Archive: Five Methodists speculate on

What Has Happened to our Missionary Zeal?


says Dean L. Griffith, Wilmette, Illinois

Missionary zeal is dependent upon commitment to Christ. If there is no relationship with God through Christ, there is no zeal!

We often fail to communicate this essential ingredient, so the church-goer is frequently unaware that this commitment is both necessary and desirable. Robert Raines, in his book, “New Life in the Church,” expresses it this way: “This is no side issue, no optional matter of individual whim or fancy. Jesus said to Nicodemus, ‘You must be born anew –unless one is born anew, he cannot see the kingdom of God.’ Nothing ambiguous or foggy or tentative, is there?”

If an individual thinks Christ is optional, how can Christianity have any vitality? If Paul had thought Christ was optional, we wouldn’t have a Christian church today! And if we feel Christ is optional now, we will not have a Christian church in the future. Christianity is always one generation from extinction. If it’s true that the trend in our church today is to change or ignore this basic premise of Christianity, how can we have a sense of urgency?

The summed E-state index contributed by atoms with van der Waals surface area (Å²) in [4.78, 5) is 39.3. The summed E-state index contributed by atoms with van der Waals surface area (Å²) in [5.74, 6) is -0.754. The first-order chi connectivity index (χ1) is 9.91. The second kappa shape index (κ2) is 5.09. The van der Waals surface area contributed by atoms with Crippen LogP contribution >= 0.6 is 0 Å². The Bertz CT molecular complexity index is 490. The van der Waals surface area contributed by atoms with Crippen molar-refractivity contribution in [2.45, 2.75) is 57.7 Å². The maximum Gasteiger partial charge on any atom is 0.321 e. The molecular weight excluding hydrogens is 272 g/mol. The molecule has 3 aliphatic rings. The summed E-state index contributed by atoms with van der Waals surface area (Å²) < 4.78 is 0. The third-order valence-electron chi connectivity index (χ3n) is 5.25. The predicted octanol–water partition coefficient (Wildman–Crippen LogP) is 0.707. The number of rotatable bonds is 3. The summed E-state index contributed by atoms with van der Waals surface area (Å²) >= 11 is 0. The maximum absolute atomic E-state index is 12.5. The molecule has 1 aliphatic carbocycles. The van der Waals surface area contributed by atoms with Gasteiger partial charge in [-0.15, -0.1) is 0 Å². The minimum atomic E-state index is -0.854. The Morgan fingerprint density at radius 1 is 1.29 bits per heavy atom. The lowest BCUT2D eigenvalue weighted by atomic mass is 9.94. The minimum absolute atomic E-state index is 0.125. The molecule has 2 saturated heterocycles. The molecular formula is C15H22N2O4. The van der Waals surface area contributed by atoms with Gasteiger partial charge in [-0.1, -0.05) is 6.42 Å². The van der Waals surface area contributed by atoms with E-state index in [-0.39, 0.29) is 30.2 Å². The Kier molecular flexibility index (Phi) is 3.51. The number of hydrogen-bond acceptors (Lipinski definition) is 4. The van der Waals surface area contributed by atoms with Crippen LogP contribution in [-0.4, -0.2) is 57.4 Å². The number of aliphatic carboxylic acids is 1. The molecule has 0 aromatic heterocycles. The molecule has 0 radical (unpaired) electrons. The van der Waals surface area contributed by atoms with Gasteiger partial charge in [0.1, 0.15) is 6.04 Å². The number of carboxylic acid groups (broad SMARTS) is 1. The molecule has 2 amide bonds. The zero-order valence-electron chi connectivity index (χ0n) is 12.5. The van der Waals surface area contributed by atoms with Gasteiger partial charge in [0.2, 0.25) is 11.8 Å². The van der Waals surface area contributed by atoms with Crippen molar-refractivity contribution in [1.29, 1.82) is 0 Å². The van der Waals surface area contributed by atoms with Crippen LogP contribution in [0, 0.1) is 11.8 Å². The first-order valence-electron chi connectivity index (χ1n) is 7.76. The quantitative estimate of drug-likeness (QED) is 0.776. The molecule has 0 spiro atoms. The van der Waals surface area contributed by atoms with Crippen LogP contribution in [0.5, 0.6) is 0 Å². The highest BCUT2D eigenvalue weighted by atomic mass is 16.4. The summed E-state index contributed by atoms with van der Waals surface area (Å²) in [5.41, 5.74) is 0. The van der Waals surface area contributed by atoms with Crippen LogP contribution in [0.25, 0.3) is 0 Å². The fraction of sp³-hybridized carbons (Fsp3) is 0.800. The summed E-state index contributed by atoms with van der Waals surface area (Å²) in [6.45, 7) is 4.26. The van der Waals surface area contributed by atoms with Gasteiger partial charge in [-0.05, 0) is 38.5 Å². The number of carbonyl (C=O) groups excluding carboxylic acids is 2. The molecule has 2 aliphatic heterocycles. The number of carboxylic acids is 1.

Since the average Christian almost never opens his Bible, he is usually totally unaware of what God expects of him. And he is equally unaware of what God promises and desires to do for him which is, “infinitely more than we ever dare to ask or imagine …” (Ephesians 3:20)

Often people do not realize that communicating the Gospel message can be shared in love with the same results that it has had for 2,000 years. The needs of human nature today are essentially the same as the needs of man 2,000 years ago. The redeeming, revitalizing impact of the acceptance of Christ is just as real as it was in the first century of Christianity.

If a man does not have a vital relationship with God through Christ, or does not have daily prayer (which is simply two-way communication between God and man), how can he possibly respond to the last spoken words of our Lord, “Go, therefore, and make disciples of all nations … “? Those words mean nothing to us until Christ becomes ????he Lord of life. Then they become not only His command to us, but, more importantly, He gives us the desire to communicate His love to others.

As individuals come to a point where they are willing and desirous to have God in the central position in their life, He begins to change their attitudes and ambitions. He gives them a vast love and concern for other people. And, finally, He does so much for them that it spills over to others so they, too, can experience the love, the joy, the peace, and the purpose that Christ came to give every man who would receive Him.